Google to spend $300M in war on fake news

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Google announced Tuesday that it plans to spend $300 million over the next three years to help combat the spread of misinformation online and help journalism outlets.

In order to help simplify the process of subscribing to media publishers, Google has introduced a new service called Subscribe with Google.

"It's becoming increasingly hard to distinguish what's true and what's not online".

"This won't solve the problem, but the more brains we put behind it, the more progress we can all make", Mr. Gingras said.

Google believes having a single point of subscription for news outlets will offer more ease to users, therefore funneling more money into publishers' pockets.

Also of note: The Shorenstein Center here at Harvard is building out a Disinformation Lab, modeled after some of the work First Draft News has done in the United Kingdom and France around collaborative, country-wide fact-checking for elections.

"Google has been the most responsive of the major platforms in terms of listening, trying to understand what we need, and changing their business rules", Thompson said. (Watch it Above.) The project is Google's new effort to fight fake news with what it knows best: technology, in part by providing publishers online tools.

Google announced a bunch of news-related stuff today that touches on a number of subjects related to news gathering and sharing.

Google has made a decision to get serious about cracking down on the spread of fake news and the algorithms that enable its platforms to circulate these untrustworthy sources. The publishers are spread across 18 countries and include prominent media organisations such as the Financial Times, Washington Post, New York Times, Telegraph, Le Parisien and Reforma. The feature will help publishers to identify potential subscribers as well. There are comparable challenges on YouTube, and we're taking a similar approach, highlighting relevant content from verified news sources in a "Top News" shelf. Supported by a $3 million investment, MediaWise is a media literacy project created to help millions of young people in the US discern fact from fiction online, through classroom education and video - with a little help from several teen-favorite YouTube creators.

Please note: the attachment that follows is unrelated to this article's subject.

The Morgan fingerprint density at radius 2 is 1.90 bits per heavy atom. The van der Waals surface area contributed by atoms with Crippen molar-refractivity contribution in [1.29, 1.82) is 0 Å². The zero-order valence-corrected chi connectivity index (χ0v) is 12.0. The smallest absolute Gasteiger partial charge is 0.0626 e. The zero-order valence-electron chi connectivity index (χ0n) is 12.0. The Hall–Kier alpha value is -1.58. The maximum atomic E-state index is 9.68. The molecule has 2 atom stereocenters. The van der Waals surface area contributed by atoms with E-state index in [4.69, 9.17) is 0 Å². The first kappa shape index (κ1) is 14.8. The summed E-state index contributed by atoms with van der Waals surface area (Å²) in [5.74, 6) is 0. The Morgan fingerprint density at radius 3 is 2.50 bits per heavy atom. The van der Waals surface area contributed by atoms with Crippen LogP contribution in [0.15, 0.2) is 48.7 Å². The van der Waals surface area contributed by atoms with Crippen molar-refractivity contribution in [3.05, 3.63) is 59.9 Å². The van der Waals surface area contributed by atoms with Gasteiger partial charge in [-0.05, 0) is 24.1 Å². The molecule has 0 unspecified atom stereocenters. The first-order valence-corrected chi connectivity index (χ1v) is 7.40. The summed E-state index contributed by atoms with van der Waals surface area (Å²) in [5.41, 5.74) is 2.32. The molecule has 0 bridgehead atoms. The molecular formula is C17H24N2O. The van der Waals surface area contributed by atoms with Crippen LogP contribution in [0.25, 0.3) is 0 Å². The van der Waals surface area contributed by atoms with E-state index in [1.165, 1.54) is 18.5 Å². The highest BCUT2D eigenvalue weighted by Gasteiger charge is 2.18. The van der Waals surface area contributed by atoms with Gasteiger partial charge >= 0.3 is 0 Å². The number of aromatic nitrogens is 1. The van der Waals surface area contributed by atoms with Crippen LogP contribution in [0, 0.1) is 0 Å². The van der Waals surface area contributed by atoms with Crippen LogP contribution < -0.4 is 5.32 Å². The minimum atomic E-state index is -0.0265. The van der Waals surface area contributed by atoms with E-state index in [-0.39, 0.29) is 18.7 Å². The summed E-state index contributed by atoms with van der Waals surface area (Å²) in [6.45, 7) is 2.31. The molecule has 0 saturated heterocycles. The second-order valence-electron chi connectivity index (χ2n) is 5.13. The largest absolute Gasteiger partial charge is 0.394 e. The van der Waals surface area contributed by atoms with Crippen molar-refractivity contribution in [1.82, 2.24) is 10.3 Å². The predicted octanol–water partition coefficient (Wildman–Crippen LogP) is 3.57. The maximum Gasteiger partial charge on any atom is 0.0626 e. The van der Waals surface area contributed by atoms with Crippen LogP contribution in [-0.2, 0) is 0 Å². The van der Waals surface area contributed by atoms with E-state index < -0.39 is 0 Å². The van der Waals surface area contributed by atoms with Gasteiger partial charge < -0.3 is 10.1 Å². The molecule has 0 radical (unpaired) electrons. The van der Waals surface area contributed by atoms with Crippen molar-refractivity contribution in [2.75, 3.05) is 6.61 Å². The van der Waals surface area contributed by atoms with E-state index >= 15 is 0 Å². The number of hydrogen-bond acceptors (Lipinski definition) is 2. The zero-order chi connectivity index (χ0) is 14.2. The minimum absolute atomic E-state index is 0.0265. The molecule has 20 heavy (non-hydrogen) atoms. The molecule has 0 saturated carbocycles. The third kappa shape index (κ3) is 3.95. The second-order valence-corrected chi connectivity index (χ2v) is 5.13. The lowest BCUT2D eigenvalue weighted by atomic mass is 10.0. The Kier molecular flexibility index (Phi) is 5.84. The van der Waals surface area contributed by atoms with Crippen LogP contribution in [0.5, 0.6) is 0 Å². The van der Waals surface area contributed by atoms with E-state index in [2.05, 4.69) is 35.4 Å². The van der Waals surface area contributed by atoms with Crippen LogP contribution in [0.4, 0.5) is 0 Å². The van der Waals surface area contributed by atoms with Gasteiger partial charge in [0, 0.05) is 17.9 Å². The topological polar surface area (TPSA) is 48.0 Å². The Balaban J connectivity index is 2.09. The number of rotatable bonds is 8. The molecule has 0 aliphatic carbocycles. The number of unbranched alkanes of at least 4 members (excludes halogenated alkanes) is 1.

According to Schindler, the News Initiative is supposed to strengthen quality journalism, support sustainable business models, and empower newsrooms through technological innovation.

Apple's focus with publishers has been on distributing their stories on Apple News, an app that comes installed on millions of iPhones.

Schindler revealed the company's initiative will adjust algorithms and use new services to make users see links from publications they pay for higher up in their search results in a special carousel.

At its partner leadership summit in October, Google told publishers how it was experimenting with ways to grow their subscriptions using Google data, machine learning, and DoubleClick infrastructure. It's an open-source tool that will assist news organizations setup their own VPN on a private server. "We'll be expanding that model globally".